Working Papers



Strategic Voting and Ballot Order Effects
October 2017

Substantial evidence suggests ballot order matters, e.g., candidates win 10% more elections just for being listed first on ballots. While the standard explanation for this phenomenon is purely behavioral in that voters' choices are directly affected by ballot order, little is known empirically about the cause of such order effects. In my paper, I provide new stylized facts on how ballot order effects change with the number of votes a voter may cast and a candidate's popularity. I show that these patterns are inconsistent with the intuition of the leading models in the literature. To explain these findings, I offer a novel theory where rational voters respond to behavioral voters and then amplify the advantage of candidates listed first due to the inherent strategic complementarity in voting. My model is starkly different from the literature in that order effects are partially caused by rational behavior rather than being purely behavioral. I show that my theory fits the data better than alternative models and find that the novel strategic order effects are empirically important: they account for around 50% of all votes first-listed candidates gained just for being listed first, significantly increase the number of elections first-listed candidates win, and substantially reduce the number of behavioral voters necessary to explain the data. Based on these findings, I suggest a new policy to combat ballot order effects.

Voting Behavior, Newspapers, and Language [.pdf]
November 2015

This paper investigates how newspaper consumption affects political engagement. To circumvent potential endogeneity issues, I use variation in European languages as an instrument for newspaper consumption. Specifically, I consider variation in how much physical space languages require to express some given information content. I first estimate such language efficiency from large bilingual text compilations. Using a European-wide survey that spans 18 different languages, I find that respondents who speak efficient languages are more likely to read newspapers, as is consistent with this mechanism. This finding is robust to a large variety of alternative specifications. Using language efficiency as an instrument for newspaper consumption, I find that newspaper consumption increases turnout and political interest of immigrants.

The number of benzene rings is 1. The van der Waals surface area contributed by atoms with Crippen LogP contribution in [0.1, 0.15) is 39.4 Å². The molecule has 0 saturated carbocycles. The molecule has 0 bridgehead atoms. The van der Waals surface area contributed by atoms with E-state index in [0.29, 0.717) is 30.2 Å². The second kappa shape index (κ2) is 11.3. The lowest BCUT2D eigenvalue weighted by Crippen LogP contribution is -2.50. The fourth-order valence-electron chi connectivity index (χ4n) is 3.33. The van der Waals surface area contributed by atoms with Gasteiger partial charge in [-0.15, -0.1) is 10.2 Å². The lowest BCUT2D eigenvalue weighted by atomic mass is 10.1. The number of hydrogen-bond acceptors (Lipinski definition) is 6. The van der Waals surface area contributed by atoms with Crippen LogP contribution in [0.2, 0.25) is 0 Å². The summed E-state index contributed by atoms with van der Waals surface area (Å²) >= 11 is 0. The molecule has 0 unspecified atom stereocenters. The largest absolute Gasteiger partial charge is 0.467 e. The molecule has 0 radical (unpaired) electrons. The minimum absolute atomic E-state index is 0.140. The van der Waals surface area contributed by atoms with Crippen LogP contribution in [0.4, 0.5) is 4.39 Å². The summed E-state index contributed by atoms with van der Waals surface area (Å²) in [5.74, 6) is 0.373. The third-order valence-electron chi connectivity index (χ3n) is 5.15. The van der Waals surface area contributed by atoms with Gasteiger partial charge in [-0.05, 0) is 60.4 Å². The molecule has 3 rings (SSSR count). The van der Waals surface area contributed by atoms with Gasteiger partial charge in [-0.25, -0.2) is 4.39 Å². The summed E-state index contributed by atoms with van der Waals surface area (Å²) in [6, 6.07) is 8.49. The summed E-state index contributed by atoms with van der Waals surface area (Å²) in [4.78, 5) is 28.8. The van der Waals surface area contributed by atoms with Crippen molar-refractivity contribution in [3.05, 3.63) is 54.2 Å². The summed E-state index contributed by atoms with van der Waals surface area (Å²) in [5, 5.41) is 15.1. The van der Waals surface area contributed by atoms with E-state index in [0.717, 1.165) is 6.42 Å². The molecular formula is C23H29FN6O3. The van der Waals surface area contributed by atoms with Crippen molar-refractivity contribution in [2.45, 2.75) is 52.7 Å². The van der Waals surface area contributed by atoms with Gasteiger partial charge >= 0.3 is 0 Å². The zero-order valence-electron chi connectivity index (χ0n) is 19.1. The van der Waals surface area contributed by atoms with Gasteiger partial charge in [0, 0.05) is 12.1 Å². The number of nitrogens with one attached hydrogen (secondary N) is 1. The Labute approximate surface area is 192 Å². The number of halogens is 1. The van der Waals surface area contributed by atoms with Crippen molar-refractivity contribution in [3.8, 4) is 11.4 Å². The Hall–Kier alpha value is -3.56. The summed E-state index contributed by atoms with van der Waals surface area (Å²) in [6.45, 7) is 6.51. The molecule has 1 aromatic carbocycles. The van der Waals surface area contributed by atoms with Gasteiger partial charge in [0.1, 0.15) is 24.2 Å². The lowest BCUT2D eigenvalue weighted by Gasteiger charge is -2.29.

Measuring Communication Quality in Behavioral Health: Development of the Provider Communication in Behavioral Health (PCBH) Coding System
May 2017 with K. Johnson, J. Hall, A. Franco, P. Shrout, O. Nakash, and M. Alegria

The Association Between Patient-Provider Ethnic Match, Quality of Communication and Length of Treatment in Behavioral Health Settings
June 2017 with A. Chang, O. Nakash, and M. Alegria

The Effect of Change in Patient Activation on Mental Health Outcomes: A Multisite Study Among a Diverse Patient Population
June 2017 with M. Chiang, O. Nakash, J. Chang, and M. Alegria


Work in Progress



Local Robustness to Misspecification

No Trust, No Problem: An Experiment in Which Subjects Pay

Effectiveness of DECIDE Intervention on Patient-Provider Shared-Decision Making and Quality of Care in Behavioral Health with Multicultural Patients, co-authored

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